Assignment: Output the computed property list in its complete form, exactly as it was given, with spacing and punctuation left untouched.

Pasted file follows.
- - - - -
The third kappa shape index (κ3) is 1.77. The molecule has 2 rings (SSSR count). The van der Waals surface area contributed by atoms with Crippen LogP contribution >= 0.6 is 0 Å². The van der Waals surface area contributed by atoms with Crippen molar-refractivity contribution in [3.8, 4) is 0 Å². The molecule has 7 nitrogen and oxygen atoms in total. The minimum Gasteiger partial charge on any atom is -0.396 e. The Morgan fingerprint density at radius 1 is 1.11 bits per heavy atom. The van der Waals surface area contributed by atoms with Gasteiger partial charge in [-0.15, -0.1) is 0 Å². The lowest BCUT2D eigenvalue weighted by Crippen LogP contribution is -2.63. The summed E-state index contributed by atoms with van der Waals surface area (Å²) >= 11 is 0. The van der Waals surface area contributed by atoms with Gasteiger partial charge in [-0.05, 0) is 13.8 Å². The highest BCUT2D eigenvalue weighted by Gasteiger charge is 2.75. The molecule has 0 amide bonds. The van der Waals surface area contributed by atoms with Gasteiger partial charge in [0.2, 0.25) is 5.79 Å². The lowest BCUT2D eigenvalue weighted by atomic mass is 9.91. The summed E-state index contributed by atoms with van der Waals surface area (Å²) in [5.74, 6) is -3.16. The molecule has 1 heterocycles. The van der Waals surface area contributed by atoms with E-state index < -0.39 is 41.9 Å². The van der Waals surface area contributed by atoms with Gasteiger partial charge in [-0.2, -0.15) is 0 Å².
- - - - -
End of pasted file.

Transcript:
The third kappa shape index (κ3) is 1.77. The molecule has 2 rings (SSSR count). The van der Waals surface area contributed by atoms with Crippen LogP contribution >= 0.6 is 0 Å². The van der Waals surface area contributed by atoms with Crippen molar-refractivity contribution in [3.8, 4) is 0 Å². The molecule has 7 nitrogen and oxygen atoms in total. The minimum Gasteiger partial charge on any atom is -0.396 e. The Morgan fingerprint density at radius 1 is 1.11 bits per heavy atom. The van der Waals surface area contributed by atoms with Gasteiger partial charge in [-0.15, -0.1) is 0 Å². The lowest BCUT2D eigenvalue weighted by Crippen LogP contribution is -2.63. The summed E-state index contributed by atoms with van der Waals surface area (Å²) >= 11 is 0. The van der Waals surface area contributed by atoms with Gasteiger partial charge in [-0.05, 0) is 13.8 Å². The highest BCUT2D eigenvalue weighted by Gasteiger charge is 2.75. The molecule has 0 amide bonds. The van der Waals surface area contributed by atoms with Gasteiger partial charge in [0.2, 0.25) is 5.79 Å². The lowest BCUT2D eigenvalue weighted by atomic mass is 9.91. The summed E-state index contributed by atoms with van der Waals surface area (Å²) in [5.74, 6) is -3.16. The molecule has 1 heterocycles. The van der Waals surface area contributed by atoms with E-state index < -0.39 is 41.9 Å². The van der Waals surface area contributed by atoms with Gasteiger partial charge in [-0.2, -0.15) is 0 Å².